On February 27, 2007, Damon Huard was re-signed by the Chiefs for $7.5 million over 3 years, causing a "quarterback controversy" in Kansas City. Green initially was asked to take a pay cut in his 2007 salary, and had been granted permission to seek a trade to another team. Teams interested included the Miami Dolphins (who offered a seventh round draft pick to the Chiefs, but the Chiefs declined, instead seeking a fifth round pick), the Detroit Lions, and Cleveland Browns were also interested in Green prior to the 2007 NFL Draft. Green was not traded on draft weekend as previously expected. Green said he would not return to Kansas City, therefore making his release possible. Green had told the Chiefs that Miami was his preference being that he previously worked under both head coach Cam Cameron and quarterbacks coach Terry Shea.
On June 5, 2007, the Chiefs agreed to trade Green to the Miami Dolphins for a conditional fifth round pick in the 2008 NFL Draft, pending a physical from Green which was subsequently passed. Green was introduced at a news conference in Miami on June 6. The draft pick would have become a fourth-round pick if Green played more than 70 percent of Miami's offensive plays. On August 20 the Dolphins named Green the starter with Cleo Lemon named as his backup, despite the fact that neither of them had thrown a TD pass to that point in pre-season play. Second round pick John Beck was named third string.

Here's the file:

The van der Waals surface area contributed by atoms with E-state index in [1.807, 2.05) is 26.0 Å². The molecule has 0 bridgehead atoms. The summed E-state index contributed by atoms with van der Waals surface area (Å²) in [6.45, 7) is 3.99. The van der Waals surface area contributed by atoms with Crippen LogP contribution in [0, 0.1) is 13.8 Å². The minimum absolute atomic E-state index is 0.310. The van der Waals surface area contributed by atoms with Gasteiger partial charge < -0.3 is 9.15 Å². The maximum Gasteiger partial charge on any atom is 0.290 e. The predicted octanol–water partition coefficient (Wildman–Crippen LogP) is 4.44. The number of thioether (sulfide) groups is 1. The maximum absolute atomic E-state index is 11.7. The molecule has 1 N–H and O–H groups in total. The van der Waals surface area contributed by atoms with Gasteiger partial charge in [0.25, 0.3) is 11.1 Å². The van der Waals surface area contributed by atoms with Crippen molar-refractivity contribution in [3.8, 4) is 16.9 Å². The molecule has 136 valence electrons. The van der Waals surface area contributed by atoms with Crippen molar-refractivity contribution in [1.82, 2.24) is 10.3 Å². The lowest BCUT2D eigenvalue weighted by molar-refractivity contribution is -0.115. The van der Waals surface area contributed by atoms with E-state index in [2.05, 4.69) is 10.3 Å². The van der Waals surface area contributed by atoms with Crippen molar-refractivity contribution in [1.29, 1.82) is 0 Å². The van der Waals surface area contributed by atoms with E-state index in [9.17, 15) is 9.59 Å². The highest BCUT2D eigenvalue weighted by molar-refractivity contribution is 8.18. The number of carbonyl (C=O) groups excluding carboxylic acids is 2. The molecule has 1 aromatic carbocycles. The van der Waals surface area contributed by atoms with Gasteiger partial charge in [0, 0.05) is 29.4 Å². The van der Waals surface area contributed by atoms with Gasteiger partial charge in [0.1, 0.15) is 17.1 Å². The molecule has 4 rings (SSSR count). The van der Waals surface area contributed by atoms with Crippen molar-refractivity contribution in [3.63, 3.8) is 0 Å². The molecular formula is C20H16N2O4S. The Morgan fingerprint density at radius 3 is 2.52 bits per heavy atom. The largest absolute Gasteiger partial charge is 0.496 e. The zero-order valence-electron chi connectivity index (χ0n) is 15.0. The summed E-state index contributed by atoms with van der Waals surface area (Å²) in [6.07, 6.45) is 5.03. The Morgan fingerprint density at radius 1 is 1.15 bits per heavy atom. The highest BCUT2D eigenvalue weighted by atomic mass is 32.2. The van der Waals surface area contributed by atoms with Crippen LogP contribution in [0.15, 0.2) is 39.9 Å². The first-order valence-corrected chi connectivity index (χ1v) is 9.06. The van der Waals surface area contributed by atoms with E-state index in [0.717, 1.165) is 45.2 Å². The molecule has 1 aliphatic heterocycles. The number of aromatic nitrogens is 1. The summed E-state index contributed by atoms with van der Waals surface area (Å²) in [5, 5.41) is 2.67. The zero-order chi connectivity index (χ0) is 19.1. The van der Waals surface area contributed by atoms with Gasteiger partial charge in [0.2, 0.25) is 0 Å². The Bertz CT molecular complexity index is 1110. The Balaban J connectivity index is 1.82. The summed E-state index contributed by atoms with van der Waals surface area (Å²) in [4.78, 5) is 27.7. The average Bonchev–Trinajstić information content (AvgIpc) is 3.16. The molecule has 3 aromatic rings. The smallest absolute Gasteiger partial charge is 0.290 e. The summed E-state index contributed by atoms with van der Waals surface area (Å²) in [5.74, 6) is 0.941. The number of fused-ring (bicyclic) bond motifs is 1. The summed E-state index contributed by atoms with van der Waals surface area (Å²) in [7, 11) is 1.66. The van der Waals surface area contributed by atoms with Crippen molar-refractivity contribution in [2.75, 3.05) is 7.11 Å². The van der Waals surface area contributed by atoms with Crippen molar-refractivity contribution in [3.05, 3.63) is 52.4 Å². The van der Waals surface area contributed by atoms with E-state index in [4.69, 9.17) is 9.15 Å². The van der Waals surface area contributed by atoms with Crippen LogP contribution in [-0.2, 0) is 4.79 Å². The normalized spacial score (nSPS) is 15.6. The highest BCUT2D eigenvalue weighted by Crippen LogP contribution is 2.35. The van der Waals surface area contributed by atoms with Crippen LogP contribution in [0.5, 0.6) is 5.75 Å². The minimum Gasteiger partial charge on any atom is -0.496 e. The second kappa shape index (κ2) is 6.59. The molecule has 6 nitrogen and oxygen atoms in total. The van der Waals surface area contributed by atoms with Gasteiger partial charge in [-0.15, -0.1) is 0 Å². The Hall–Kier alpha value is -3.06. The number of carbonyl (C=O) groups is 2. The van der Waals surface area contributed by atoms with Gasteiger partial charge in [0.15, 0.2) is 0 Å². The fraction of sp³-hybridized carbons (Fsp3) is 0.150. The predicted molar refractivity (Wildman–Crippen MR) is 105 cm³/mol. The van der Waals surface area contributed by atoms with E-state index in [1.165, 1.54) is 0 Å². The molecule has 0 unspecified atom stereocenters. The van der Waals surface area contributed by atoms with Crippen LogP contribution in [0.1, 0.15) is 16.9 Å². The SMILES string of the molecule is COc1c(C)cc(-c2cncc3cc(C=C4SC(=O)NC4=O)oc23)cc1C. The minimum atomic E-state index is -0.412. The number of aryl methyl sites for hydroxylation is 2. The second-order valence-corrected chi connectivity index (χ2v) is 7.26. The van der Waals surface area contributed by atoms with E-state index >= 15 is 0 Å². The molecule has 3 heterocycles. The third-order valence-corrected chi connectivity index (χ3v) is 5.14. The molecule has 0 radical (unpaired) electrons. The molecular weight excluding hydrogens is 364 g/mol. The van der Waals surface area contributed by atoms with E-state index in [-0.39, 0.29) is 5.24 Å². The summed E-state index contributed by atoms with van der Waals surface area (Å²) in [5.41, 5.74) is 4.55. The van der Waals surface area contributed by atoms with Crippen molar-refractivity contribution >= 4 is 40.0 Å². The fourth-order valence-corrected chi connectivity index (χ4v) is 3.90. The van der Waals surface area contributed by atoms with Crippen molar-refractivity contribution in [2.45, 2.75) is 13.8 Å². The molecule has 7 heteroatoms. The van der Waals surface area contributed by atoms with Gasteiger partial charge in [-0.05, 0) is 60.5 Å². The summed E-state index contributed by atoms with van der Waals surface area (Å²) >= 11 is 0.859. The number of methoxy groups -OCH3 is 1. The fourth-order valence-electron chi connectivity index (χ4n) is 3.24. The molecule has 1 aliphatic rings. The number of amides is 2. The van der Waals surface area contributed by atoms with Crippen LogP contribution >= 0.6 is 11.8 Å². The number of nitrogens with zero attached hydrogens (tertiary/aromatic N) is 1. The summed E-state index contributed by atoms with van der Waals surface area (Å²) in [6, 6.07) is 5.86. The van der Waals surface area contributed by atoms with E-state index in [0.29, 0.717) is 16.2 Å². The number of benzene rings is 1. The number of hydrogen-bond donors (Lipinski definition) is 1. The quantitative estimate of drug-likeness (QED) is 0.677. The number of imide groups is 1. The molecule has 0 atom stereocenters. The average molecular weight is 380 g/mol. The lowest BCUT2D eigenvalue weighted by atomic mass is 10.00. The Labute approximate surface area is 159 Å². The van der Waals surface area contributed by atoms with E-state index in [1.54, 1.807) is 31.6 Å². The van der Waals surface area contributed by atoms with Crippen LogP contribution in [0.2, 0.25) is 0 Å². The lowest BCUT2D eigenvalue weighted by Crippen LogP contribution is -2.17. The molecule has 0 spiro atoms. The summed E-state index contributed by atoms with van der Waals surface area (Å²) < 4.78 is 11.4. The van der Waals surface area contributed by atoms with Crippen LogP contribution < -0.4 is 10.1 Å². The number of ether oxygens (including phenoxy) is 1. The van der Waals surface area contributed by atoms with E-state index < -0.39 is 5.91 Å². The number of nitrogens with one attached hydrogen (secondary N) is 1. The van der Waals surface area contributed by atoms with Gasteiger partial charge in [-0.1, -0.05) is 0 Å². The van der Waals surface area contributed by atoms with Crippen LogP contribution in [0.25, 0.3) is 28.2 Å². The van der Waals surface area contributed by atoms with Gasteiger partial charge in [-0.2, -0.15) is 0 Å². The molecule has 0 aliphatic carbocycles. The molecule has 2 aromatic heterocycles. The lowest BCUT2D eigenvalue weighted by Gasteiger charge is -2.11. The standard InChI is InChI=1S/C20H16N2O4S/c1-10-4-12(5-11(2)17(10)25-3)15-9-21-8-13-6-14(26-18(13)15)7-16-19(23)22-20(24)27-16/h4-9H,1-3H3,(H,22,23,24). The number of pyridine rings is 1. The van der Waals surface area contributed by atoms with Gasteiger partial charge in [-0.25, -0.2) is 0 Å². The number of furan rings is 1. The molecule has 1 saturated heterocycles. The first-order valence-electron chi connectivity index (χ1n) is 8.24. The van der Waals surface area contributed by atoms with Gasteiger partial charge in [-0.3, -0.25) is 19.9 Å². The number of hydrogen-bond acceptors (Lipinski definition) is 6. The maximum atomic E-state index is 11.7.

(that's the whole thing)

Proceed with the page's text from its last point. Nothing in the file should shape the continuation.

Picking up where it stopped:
Green's position with his new team—as well as his career—was instantly put in jeopardy on October 7 as he suffered another severe concussion early in a game against the Texans at Houston. With just under 4 minutes to play in the first quarter, Green put his shoulder low to the knees of 315-pound Houston defensive tackle Travis Johnson in a successful attempt to block him on a play that started with a fumbled handoff to Dolphins rookie WR Ted Ginn Jr. Ginn, who was running right-to-left across the backfield when the exchange was fumbled, recovered the ball near the sidelines and then reversed field. Johnson went down in a sprawling tumble on the block at the same time Green fell face-down to the turf, knocked out cold after striking Johnson's knee with his helmet. Johnson, upon getting up and seeing Ginn had been stopped and the play ended, immediately walked towards Green's body, jabbing his finger at the motionless quarterback. Johnson was flagged with a 15-yard penalty for taunting, and medical personnel quickly made their way to Green. After being examined on the field for nearly five minutes, Green was carted off on a stretcher as Cleo Lemon stepped in to take his place.